Kobusch: “I thought I would die”
A video of two minutes and 28 seconds has made Jost Kobusch known throughout the world in one go. It shows the huge avalanche from the seven-thousander Pumori that was triggered by the earthquake in Nepal on 25 April and devastated Everest Base Camp. 19 people lost their lives. Jost survived and put his video online on YouTube. It spread like wildfire. The 22-year-old German climber grew up near the town of Bielefeld. Talking to me, he called himself a cosmopolitan: “I travel a lot. Last year, I lived in Kyrgyzstan for six months, in Nepal for two months, in Svalbard for two month and in Japan for a month. There was not much time left for my home address.” At the end of May, Kobusch wants to return to Nepal to help where it is possible. Afterwards he will travel to Kyrgyzstan, to the village of Arslanbob, some 200 kilometers southwest of the capital Bishkek, where he plans to initiate a climbing project with local people. I talked to Jost about his experiences after the earthquake in Nepal.
Jost, what did you think this week when you heard about the new earthquake in Nepal?
I was sitting in front of my computer and received on Facebook a message from a friend who wrote: We survived. Till then I had not heard anything about it. I immediately wrote to all my Nepalese friends whether they were doing well. A friend, who normally replies promptly, did not answer, neither in the evening nor the next morning. I started to get worried. Fortunately, she replied after all. She wrote that they were now living in a tent, because it was safer. That made me a little bit nervous. I’ll soon go to Nepal. I worry about my own safety.
Almost three weeks ago, you survived the avalanche that hit the Base Camp at the foot of Mount Everest. 19 people were killed. How narrow was it for you?
If you look at it from the outside, it may look as though it was not narrow. But in the moment, when I was right inside the avalanche, I thought for a minute that I would die.
The avalanche came out of nowhere. Were you able to think anything or did you react instinctively?
Absolutely instinctively. You don’t think in this situation. It is a mixture of experience and instinct.
How did it look like at the Base Camp after the avalanche?
I had fled behind a tent. When I came back, I found a completely different world. Everything was covered with ice, tents were crushed, prayer flags were lying on the ground.
What did happen afterwards? Was there pure chaos?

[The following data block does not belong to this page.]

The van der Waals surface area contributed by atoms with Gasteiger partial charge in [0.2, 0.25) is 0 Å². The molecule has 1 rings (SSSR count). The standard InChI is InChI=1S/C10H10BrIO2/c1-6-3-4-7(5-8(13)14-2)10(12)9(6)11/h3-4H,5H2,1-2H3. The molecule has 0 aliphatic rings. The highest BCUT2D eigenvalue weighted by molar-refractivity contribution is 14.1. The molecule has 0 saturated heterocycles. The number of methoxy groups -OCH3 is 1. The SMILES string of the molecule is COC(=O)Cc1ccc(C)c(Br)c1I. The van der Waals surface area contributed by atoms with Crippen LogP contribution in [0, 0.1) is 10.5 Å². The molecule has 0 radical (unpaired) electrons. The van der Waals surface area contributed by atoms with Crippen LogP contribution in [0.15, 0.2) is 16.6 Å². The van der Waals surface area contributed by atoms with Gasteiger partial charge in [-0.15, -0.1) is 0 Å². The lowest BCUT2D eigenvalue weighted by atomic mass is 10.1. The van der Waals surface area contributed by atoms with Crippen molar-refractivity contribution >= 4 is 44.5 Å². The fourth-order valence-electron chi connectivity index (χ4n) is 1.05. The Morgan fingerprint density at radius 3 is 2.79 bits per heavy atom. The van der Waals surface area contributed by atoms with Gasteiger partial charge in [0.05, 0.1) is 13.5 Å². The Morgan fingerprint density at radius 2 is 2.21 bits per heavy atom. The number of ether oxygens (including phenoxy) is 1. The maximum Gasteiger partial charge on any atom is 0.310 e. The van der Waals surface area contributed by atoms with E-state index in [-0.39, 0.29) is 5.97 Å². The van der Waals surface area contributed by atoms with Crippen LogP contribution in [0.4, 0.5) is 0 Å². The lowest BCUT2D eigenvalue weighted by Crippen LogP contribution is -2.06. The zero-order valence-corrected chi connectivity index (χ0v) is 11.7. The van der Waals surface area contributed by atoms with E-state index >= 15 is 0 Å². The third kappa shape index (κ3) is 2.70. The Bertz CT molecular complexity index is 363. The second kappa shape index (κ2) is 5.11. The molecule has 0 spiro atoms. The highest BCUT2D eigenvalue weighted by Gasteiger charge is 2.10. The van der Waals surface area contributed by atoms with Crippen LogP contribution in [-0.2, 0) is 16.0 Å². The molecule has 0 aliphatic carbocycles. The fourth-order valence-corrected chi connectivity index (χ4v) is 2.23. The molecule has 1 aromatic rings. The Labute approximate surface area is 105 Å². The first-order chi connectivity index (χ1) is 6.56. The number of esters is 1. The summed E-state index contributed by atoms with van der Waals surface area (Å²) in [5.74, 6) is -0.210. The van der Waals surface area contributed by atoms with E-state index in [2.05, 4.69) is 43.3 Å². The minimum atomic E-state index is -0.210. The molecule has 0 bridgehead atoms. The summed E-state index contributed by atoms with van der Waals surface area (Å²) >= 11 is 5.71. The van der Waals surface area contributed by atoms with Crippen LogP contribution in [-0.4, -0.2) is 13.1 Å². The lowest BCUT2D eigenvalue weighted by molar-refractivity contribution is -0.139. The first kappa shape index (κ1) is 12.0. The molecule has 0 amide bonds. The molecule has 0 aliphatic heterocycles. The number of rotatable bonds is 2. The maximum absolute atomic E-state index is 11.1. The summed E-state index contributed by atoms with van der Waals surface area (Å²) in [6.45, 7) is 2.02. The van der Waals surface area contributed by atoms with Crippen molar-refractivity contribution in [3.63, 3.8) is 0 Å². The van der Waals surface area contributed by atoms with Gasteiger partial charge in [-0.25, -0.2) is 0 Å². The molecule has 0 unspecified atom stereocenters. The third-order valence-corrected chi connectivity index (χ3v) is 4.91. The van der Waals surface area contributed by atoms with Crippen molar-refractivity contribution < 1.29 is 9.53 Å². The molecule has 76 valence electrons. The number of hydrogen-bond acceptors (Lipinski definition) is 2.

We mountaineers are accepting the risk. Therefore, most of us are mentally better prepared for such things and react with certain professionalism. It was not pure chaos. People just tried to organize the rescue operation. All wondered what just happened. And all knew it was something big. The next step was a certain depression. Everyone realized that his dream was gone, at least for this year. Silence covered the Base Camp.
Were there still climbers who said we don’t care, we want to continue climbing despite the earthquake and the avalanche?
Yes, I was one of them. And there were quite many others. However, we quickly realized that we were too optimistic. The main problem was the aftershocks. We had information that they should continue for two weeks. For two weeks we would not be able to do anything, for two weeks there would be the risk of collapsing seracs in Khumbu Icefall. I quickly realized that due to the lack of time I would not have any chance to reach the summit, Camp 4 would be the maximum.
How did you experience Nepal on your way back?
First the tragedy was still far away. But when I walked out and reached Lobuche [a settlement about eight kilometers from Base Camp], I saw the first collapsed walls. Later we also passed houses that were completely destroyed. Back in Kathmandu, I visited the places I knew from before, e.g. the Durbar Square, where only bricks are left. It made me realize how comparatively insignificant was what we had experienced at Everest Base Camp and that other people need much more attention and help.
Why do you want to return to Nepal at the end of May?
I want to help making progress. I will support various fundraising campaigns by visiting their projects, taking pictures for them and being their local contact. And I want to lend a hand where it is possible.
Do you have special manual skills?
My father has been running a carpentry. Thus I grew up with the craft practicing it every once in a while. I prefer to work directly with Nepalese people. I don’t want to be the white man who has money in his pocket and distribute it. I want to build up something in a team with local people.
Your video of the Everest avalanche was the first one that was published. Suddenly there was a huge global media interest. How did you experience this?
First I had not heard anything about it. It took me eight hours to upload the video at the Base Camp. A few hours later, it had two million hits, then five, seven, twelve, 14, 16 million [Meanwhile, more than 22 million]! When we saw that our video was shared so often we felt almost euphoric. That was a strange feeling. For us, this video was actually only a testimony that we had survived the avalanche.
Actually, I’ve noticed this year that it’s too crowded on Everest. I had to wait for three hours in a traffic jam in the Icefall. And I was in Camp 1 only once in four weeks. Despite the frustrations I still find the project very exciting. But my feeling right now is rather that I’ll do something else.
Will that be your climbing style for the future: solo, without breathing mask?
It is somehow my niche. I really like these solo climbs. To do it alone and unsupported, is unusual and the most challenging way.
Date17. May 2015 | 16:07